Punk Rock G

Being a child in the 80's allowed me to experience some of the craziest music. Synthesizers and punk rock changed the sonic landscape pissing off the old guard and cutting a new sonic trail.

Yes I started with the pop Flock of Seagulls, Devo, Blondie, but eventually got into GBH, FEAR, Sin 34, and other punk groups of the era and area.

I would often go to the shows at the Olympic auditorium where you heard line ups like: The Exploited, Dead Kennedy's, The Addicts, X, Red Hot Chili Peppers and more.

I would roll with my cousin Steven and our friend David. We would sometimes put egg whites in our hair to make it stand up. I wore a dog chain around my neck. Trench coats if the weather wasn't too hot.

My dad was cool and would drop us off and pick us up. Sometimes he would go before the show ended and would sneak in. We would be waiting by the car and wondering where he was. He would come back and laugh at us saying we sure knew how to have a good time.

Many girls would often go in fishnet or topless and wear black electrical tape to cover nipples. They would ride on top of boyfriend's shoulders and scream and spit on people who stared too long. There were often at least three slam pits. The major one in the center where it was really crazy and people doing stage dives would often land on you. And one on each side of the stage where the younger kids like me could practice and not get too hurt and bruised. Punks cared, somewhat. I remember falling down and getting picked up by big dudes, who would ask if I was good, then throw me back in it. I only felt scared once when at a GBH and FEAR concert the lights went completly out during FEAR's opening number and they kept playing even louder. Lee Ving screaming "FUCK YOUUUUUU" for three minutes. You could just feel the fear and engery shoot through the place, and the pits got crazier. I jumped into the seats and tried to keep an eye on anyone coming at me.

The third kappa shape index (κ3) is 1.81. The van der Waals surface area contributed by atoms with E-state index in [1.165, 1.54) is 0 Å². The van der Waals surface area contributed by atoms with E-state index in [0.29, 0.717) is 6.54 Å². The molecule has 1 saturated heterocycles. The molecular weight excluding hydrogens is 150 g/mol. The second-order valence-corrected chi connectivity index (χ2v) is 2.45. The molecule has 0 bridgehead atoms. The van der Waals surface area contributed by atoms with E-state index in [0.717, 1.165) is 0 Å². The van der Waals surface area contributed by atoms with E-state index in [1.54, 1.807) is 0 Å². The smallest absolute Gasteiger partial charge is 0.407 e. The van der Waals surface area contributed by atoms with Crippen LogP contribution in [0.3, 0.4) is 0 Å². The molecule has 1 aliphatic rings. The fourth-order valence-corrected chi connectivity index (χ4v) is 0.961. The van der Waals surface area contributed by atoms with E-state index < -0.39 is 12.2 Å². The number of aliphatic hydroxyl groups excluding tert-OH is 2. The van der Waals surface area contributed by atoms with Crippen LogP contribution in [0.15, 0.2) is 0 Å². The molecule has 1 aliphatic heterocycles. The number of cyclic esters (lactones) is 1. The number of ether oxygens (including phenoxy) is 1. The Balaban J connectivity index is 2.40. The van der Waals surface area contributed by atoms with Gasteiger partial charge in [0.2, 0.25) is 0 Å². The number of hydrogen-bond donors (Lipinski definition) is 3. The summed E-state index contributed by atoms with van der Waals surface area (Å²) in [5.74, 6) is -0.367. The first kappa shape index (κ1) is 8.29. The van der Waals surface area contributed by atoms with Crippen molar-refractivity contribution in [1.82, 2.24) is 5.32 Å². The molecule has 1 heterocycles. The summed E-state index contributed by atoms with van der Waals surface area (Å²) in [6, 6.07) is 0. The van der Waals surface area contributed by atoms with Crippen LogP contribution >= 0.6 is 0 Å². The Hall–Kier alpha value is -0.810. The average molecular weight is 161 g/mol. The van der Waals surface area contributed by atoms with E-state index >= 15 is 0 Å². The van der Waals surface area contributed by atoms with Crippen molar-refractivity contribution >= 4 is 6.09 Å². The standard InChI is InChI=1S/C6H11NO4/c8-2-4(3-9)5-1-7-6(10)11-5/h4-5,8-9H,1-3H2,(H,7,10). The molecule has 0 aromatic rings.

The rockeros weren't welcome. Any long hair was not welcome. They would come three or four in a group. They would get beat in the pit. Usually they ended up watching the show from the seats where they were relatively safe. That was punk rock in LA.

To be honest I never made it to the Vex. Steven and David went and said it was very controlled and artsy. We liked it wild and a little dangerous. We loved it if our clothes got torn. Not if people liked what we were wearing. We liked the places that let you wear you spikes, but that eventually got banned from all places, too much blood.

I got my pants, belt, straps and t-shirt in the pic above at a place called Poseur on Melrose. We would ditch and make our way over their on the #10. Eventually we would end up at the Beverly Center and get free food and movies because David's sister worked on the top floor food court. She was fine so she got whatever she wanted, even if it was for her brother and his punk friend.

Good times.


Gio said...

Classic. I was on the right coast and in the carribean but I know exactly what you're talking about. Thanks for the trip.

El Random Hero said...

HAHA that's a trip. Punk rock G. Damn. Even though the music and the times change, at it's heart it's still the same. I'll forever be a Metal Head, but we all gotta respect and come together to hate on those hipsters.

EL CHAVO! said...

G, a punk!?! Why I never! Pretty cool though, to see that many of us on the Eastside were able to explore many avenues of interest despite our geographical isolation, if you know what I mean.

I have a few of my youth punk pics somewhere, though I doubt I will ever post them.

punkirebel said...
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